USICH Releases 2015 Amendment to Opening Doors

The U.S. Interagency Council on Homelessness (USICH), along with its 19 member agencies, announced today the release of an amendment to Opening Doors: Federal Strategic Plan to Prevent and End Homelessness.

Originally released on this day in 2010, Opening Doors is the nation’s first comprehensive Federal strategic plan to prevent and end homelessness. The Plan provides a roadmap for coordinated, joint action among the 19 USICH member agencies in conjunction with local and state partners.

Since the launch of Opening Doors five years ago, the trajectory of homelessness in America has changed dramatically. According to the 2014 Point-in-Time count, overall homelessness has declined nationwide by 10 percent since 2010. Homelessness among families with children has decreased 15 percent. The number of individuals experiencing chronic homelessness has fallen by 21 percent, and homelessness among Veterans has fallen by 33 percent. We also have more knowledge than ever about the unique circumstances facing youth experiencing homelessness.

This progress demonstrates that Opening Doors is the right plan with the right strategies for ending homelessness. The amendment reaffirms the core elements of the original Plan and adds new strategies that reflect lessons learned since 2010, ensuring that Opening Doors serves as a living blueprint with the latest knowledge and best practices to prevent and end homelessness.

“We’re releasing this Amendment at a critical moment for the country, as the time to act is now to achieve all the goals of Opening Doors,” stated USICH Executive Director Matthew Doherty. “We know that homelessness is a problem we can solve. By working together we will ensure that homelessness does not appear in the pages of American history as a permanent fixture, but as a problem the American people overcame.”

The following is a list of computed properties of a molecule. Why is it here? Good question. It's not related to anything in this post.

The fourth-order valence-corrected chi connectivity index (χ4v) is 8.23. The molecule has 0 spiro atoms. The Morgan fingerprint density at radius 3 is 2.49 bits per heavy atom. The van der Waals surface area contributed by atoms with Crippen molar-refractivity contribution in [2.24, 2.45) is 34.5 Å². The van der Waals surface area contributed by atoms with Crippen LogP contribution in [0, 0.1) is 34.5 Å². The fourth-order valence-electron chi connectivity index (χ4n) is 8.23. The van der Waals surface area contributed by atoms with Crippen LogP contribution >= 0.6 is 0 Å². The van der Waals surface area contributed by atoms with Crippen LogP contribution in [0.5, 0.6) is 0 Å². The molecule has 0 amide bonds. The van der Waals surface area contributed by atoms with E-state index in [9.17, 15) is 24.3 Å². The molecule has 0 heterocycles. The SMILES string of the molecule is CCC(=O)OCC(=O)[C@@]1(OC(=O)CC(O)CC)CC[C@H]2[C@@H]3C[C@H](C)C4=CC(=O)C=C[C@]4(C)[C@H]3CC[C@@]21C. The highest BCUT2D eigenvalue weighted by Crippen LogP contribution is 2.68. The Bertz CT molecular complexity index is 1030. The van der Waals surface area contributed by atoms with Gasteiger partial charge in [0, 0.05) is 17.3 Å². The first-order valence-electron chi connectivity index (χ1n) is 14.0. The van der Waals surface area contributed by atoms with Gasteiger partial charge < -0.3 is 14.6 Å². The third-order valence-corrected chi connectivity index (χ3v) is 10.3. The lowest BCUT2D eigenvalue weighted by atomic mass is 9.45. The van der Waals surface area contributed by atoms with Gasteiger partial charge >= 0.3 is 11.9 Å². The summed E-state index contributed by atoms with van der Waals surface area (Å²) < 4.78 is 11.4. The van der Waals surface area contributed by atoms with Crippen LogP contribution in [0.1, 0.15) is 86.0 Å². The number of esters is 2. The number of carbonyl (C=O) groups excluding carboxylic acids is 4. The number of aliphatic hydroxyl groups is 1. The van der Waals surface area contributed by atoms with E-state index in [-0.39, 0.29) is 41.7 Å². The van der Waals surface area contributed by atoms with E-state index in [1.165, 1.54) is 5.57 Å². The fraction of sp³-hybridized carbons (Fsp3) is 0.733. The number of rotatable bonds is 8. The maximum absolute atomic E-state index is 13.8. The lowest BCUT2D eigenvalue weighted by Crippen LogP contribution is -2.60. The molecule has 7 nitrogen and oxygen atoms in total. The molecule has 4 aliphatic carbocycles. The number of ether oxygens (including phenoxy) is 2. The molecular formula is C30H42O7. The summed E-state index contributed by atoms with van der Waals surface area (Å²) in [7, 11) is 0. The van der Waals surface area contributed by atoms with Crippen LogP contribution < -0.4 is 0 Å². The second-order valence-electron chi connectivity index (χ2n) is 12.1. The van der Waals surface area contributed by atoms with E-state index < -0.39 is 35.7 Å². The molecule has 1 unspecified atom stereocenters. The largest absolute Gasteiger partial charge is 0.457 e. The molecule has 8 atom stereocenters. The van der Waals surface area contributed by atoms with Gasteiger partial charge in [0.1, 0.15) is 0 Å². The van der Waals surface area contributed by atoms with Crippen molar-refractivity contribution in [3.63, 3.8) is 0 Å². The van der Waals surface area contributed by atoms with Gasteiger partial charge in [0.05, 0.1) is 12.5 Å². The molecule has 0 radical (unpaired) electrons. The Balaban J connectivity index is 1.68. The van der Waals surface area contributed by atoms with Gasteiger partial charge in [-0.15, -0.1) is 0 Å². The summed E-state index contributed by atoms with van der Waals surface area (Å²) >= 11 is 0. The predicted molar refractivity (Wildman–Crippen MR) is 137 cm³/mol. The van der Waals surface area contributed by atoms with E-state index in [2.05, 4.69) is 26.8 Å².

“Finding housing for people experiencing homelessness and giving them the tools they need to get back on their feet requires collaboration and an all-hands-on-deck approach,” said Thomas E. Perez, U.S. Secretary of Labor and Chair of the U.S. Interagency Council on Homelessness. “Using Opening Doors as a blueprint, we have worked together to reduce homelessness among all populations. The updated Plan will allow us to continue to make progress toward our ambitious goal of ending homelessness across our country.”

Key new elements added to Opening Doors through this amendment include an operational definition for an end to homelessness, clarifications regarding the role of Medicaid in financing services for permanent supportive housing, an updated discussion of the use of metrics and accountability, improved guidance for retooling crisis response systems, and an incorporation of changes made in a 2012 amendment.

This Amendment also adjusts the goal of ending chronic homelessness from 2015 to 2017. The change reflects the need for additional resources to achieve the goal nationally, although there are states and communities who can achieve the goal ahead of 2017 if they continue to act with urgency and use existing resources in support of the most effective practices.

As amended, Opening Doors sets, and remains focused on, four key goals:

  • Prevent and end homelessness among Veterans in 2015
  • Finish the job of ending chronic homelessness in 2017
  • Prevent and end homelessness among families, youth, and children in 2020
  • Set a path to ending all type of homelessness.

The full version of Opening Doors, as amended in 2015, can be found by visiting /opening_doors/